Let Out the Anger Donít repress your anger with your spouse. Itís better to get it out. BY SHARON BIRKMAN FINK
Don't keep the anger in, have faith in your relationship and let it out.
Do you trust your partner enough to get angry? Are you able to understand your partnerís hidden fears, underlying motivations and expectations well enough to know how your anger will affect your mate?
If you are in a solid loving relationship, expressing and understanding your hidden emotions and articulating your irritations will ultimately bring you closer together.
Early in a relationship some couples attempt to ignore their feelings and hide their anger. Many hold their feelings back from their partner and try not to seek resolution to a problem because they are afraid that by showing their true feelings, their partner might turn against them.
However, anger is nearly impossible to divest without venting it in some way. Hiding your anger can actually display itself in passive aggressive behavior, where you might not even realize you are doing things to belittle or irritate your partner.
Anger can, in fact, be a sign of trust: you trust you partner not to break down in the face of your honesty. However, there is fruitful anger and there is unhealthy anger. Understanding the difference can be difficult.
Fruitful anger is anger that is borne of a specific transgression against your feelings or sense of justice. Productive anger can be about something that can be changed or amended if pointed out in an unthreatening manner.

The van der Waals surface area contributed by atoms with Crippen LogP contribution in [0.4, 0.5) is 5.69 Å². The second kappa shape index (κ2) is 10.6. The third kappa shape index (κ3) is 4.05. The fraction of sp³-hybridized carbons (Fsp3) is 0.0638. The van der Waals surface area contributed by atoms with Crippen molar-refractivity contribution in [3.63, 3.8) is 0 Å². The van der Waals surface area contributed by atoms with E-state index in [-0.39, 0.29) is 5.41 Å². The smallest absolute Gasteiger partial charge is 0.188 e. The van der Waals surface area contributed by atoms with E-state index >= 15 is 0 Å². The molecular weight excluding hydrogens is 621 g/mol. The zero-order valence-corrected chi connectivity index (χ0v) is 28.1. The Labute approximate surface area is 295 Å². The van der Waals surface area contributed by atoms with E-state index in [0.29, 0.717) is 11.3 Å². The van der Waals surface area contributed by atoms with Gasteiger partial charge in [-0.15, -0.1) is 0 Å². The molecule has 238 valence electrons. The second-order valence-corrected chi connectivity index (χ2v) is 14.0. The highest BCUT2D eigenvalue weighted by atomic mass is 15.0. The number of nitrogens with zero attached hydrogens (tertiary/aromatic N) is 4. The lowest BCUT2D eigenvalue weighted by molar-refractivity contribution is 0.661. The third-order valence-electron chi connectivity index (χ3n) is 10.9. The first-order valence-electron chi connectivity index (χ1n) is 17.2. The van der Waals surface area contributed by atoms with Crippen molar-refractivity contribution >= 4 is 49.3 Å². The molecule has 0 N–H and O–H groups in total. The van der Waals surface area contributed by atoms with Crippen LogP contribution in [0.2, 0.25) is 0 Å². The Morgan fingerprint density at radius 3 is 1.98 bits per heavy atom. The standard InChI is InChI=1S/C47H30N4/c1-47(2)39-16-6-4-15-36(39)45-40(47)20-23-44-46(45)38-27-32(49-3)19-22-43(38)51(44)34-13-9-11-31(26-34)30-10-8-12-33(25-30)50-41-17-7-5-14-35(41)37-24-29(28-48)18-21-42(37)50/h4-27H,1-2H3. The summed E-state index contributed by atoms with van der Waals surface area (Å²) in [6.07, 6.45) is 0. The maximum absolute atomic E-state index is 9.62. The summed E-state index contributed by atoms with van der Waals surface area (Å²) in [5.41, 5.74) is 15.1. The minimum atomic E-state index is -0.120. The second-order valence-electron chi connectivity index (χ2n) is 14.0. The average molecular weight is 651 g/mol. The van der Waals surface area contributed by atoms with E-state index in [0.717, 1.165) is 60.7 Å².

Fruitful anger can lead to change, whereas toxic anger should be expressed in a more private way, as it can only lead to further upset and arguments.
Whether or not your anger will receive either an empathetic, hostile or defensive response from your partner can be anticipated with a deeper understanding of your partnerís personality.
It is possible to understand the circumstances, methods of delivery and verbiage that allow for a deeper communication and supportive response in situations in which your anger has surfaced. Understanding your spouse's possible reaction to your anger allows you to create that meaningful, deep relationship you signed up for when you took those marriage vows.
Remember, the ability to get angry with a person for just cause can be a sign of trust and it can build and strengthen the relationship. It is a sign that you trust yourself enough to vent your own frustrations and fears. While excessive anger can be a problem, repressing it can be hazardous to a great relationship.
Taking over for her father, Dr. Roger Birkman, in 2001, Sharon Birkman Fink is President and CEO of Birkman International, Inc. providing a unique assessment tool that accurately measures internal needs, behaviors, occupational preferences and organizational strengths. She can be reached at 713-623-2760 or firstname.lastname@example.org.